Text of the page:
[next] [prev] [up] Date: Mon, 14 Jun 93 01:53:16 +0200
[next] [prev] [up] From: Dik T. Winter <Dik.Winter@cwi.nl >
~~~ ~~~ [up] Subject: Contents of CFF31

Last Friday I received issue #31 of Cubism For Fun. A short summary of
the contents:

1. Short articles by Jan de Geus and Frans de Vreugd about Cube Day 1992.
2. An article by Herbert Kociemba about a classification of pretty
patterns on the cube.
3. Reflections by Tom Verhoeff about puzzles and computers.
4. Announcement by Koos Verhoef and Tom Verhoeff of a contest *.
5. A short article by Jaques Haubrich about Rubik's Tangle and how to
position 24 parts in a cube like way (four on a side).
6. An article by Jan Verbakel about the creation of castles with solid
7. A short article by Trevor Wood on the pecking of octacubes.
8. A short article by Jaques Haubrich about a difficult packing problem.
9. An article by David Singmaster about a gathering in Atlanta in honor
of Martin Gardner. (Nearly the whole puzzling world appears to have
been there.)
10. A new contest by Anton Hanegraaf.
11. Announcement of the 13th Dutch cube day on August 22 in Amsterdam.
This day is next to the 13th International Puzzle Party.

* This is an interesting puzzle indeed. Consider the densest sphere
packing in 3D. This is the packing where you start with a lattice
of spheres based on a triangular lattice, and put on top of it another,
similar, lattice such that each sphere of the new layer fits in a hole
in the lower layer. Add more layers. Pick from that all possible
configurations of 4 connected spheres. There are 25 such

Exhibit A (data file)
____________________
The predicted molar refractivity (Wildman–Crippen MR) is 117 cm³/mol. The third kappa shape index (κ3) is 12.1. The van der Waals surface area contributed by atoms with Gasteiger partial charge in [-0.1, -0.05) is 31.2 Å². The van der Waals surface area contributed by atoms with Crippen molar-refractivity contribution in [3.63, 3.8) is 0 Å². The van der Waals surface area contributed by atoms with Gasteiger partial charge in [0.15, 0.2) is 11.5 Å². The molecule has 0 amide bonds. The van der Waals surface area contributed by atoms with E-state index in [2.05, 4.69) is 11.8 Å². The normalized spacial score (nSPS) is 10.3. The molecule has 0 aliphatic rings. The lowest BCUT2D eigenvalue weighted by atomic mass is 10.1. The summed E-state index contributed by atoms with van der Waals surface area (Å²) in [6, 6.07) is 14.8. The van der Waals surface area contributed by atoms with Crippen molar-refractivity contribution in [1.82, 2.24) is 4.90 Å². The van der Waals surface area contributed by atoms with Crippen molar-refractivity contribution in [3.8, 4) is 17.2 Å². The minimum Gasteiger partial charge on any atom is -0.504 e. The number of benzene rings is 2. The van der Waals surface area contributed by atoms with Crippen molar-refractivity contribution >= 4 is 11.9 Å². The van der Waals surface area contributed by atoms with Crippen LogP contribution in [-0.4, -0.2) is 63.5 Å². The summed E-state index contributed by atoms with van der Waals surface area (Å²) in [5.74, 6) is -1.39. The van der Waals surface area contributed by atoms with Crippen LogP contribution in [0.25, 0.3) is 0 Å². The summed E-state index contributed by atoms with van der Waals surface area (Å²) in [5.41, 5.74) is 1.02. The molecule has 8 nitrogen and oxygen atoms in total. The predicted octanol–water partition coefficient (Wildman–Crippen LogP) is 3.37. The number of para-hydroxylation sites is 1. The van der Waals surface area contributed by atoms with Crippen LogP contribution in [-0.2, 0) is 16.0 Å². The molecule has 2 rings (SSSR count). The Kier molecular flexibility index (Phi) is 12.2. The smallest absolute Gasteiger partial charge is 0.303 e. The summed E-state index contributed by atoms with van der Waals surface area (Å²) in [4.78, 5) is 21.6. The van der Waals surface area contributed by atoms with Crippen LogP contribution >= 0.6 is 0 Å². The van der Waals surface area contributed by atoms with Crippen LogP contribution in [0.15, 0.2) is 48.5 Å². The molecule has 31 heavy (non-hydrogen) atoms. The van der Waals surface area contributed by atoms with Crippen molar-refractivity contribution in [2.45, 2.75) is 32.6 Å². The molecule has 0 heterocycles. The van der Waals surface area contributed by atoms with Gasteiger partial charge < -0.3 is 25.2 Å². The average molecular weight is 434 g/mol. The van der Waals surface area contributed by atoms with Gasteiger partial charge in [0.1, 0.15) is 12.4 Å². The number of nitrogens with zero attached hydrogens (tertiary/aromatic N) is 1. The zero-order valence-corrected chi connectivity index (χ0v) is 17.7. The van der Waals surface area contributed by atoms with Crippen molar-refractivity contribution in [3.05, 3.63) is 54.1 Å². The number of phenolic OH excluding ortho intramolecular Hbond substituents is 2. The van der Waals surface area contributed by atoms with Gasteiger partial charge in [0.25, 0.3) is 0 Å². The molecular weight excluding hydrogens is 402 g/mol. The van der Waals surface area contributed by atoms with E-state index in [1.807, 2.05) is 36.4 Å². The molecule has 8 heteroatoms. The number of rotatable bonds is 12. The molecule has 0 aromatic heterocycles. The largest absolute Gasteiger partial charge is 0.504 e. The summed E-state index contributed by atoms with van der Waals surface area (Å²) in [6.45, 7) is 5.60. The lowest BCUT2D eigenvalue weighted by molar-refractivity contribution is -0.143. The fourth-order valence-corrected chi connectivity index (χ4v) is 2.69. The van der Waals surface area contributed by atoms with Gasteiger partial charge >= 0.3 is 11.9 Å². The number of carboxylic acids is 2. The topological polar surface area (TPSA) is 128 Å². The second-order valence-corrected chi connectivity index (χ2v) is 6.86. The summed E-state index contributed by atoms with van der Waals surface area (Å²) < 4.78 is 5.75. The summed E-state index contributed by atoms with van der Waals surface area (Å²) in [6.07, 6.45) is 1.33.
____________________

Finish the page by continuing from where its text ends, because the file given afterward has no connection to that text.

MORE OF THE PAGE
configurations. The puzzle is to create from these 25 pieces a
pyramid with a side of 8 spheres (which contains 120 spheres), with
a hole at the center that consists of a pyramid with a side of 4
spheres (remember those sums of triangular numbers!). It is not
known whether there is a solution. The authors tell how they have
a TRS-80 now running 5 years on this problem, using backtracking
techniques. Until now the first 6 pieces did not move. The could
fit 24 pieces already 521,010 times. The puzzle was first announced
at the previous Cube Day.

CFF is a newsletter published by the Nederlandse Kubus Club NKC (Dutch
Cubists Club). It appears a bit irregular, but a few times a year.
Yearly membership fee is now NLG 25.- (Dutch Guilders) which amounts to
approximately $ 15.-. Information:
Anton Hanegraaf
Heemskerkstraat 9
6662 AL Elst
The Netherlands
(sorry, there is no e-mail address).
dik t. winter, cwi, kruislaan 413, 1098 sj amsterdam, nederland
home: bovenover 215, 1025 jn amsterdam, nederland; e-mail: dik@cwi.nl

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